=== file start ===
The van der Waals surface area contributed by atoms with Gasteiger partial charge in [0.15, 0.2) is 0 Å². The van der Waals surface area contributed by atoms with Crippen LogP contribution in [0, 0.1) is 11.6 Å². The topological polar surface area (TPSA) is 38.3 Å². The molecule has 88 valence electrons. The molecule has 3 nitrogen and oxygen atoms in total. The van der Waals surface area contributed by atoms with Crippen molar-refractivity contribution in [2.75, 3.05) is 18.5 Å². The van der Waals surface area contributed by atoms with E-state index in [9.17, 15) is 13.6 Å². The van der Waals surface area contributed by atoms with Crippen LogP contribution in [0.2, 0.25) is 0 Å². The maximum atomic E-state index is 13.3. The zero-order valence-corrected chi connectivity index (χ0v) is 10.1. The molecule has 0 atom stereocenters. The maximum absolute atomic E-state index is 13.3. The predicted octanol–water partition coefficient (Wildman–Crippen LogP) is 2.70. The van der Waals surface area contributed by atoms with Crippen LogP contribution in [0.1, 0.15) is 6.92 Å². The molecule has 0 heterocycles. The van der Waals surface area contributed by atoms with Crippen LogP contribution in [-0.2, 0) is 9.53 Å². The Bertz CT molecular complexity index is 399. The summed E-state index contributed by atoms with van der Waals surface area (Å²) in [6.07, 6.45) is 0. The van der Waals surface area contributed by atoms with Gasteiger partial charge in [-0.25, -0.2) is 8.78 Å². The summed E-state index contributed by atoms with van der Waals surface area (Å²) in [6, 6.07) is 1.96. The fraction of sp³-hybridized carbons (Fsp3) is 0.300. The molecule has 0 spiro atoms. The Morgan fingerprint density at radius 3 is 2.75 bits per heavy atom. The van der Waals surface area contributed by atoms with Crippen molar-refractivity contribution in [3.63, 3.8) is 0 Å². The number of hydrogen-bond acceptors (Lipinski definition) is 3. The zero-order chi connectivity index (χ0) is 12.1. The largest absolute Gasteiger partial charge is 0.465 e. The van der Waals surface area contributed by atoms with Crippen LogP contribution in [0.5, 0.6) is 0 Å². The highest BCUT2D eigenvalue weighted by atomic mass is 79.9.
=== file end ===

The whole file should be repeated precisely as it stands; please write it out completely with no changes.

The van der Waals surface area contributed by atoms with Gasteiger partial charge in [0.15, 0.2) is 0 Å². The van der Waals surface area contributed by atoms with Crippen LogP contribution in [0, 0.1) is 11.6 Å². The topological polar surface area (TPSA) is 38.3 Å². The molecule has 88 valence electrons. The molecule has 3 nitrogen and oxygen atoms in total. The van der Waals surface area contributed by atoms with Crippen molar-refractivity contribution in [2.75, 3.05) is 18.5 Å². The van der Waals surface area contributed by atoms with E-state index in [9.17, 15) is 13.6 Å². The van der Waals surface area contributed by atoms with Crippen LogP contribution in [0.2, 0.25) is 0 Å². The maximum atomic E-state index is 13.3. The zero-order valence-corrected chi connectivity index (χ0v) is 10.1. The molecule has 0 atom stereocenters. The maximum absolute atomic E-state index is 13.3. The predicted octanol–water partition coefficient (Wildman–Crippen LogP) is 2.70. The van der Waals surface area contributed by atoms with Crippen LogP contribution in [0.1, 0.15) is 6.92 Å². The molecule has 0 heterocycles. The van der Waals surface area contributed by atoms with Crippen LogP contribution in [-0.2, 0) is 9.53 Å². The Bertz CT molecular complexity index is 399. The summed E-state index contributed by atoms with van der Waals surface area (Å²) in [6.07, 6.45) is 0. The van der Waals surface area contributed by atoms with Gasteiger partial charge in [-0.25, -0.2) is 8.78 Å². The summed E-state index contributed by atoms with van der Waals surface area (Å²) in [6, 6.07) is 1.96. The fraction of sp³-hybridized carbons (Fsp3) is 0.300. The molecule has 0 spiro atoms. The Morgan fingerprint density at radius 3 is 2.75 bits per heavy atom. The van der Waals surface area contributed by atoms with Crippen molar-refractivity contribution in [3.63, 3.8) is 0 Å². The number of hydrogen-bond acceptors (Lipinski definition) is 3. The zero-order chi connectivity index (χ0) is 12.1. The largest absolute Gasteiger partial charge is 0.465 e. The van der Waals surface area contributed by atoms with Crippen LogP contribution in [0.5, 0.6) is 0 Å². The highest BCUT2D eigenvalue weighted by atomic mass is 79.9.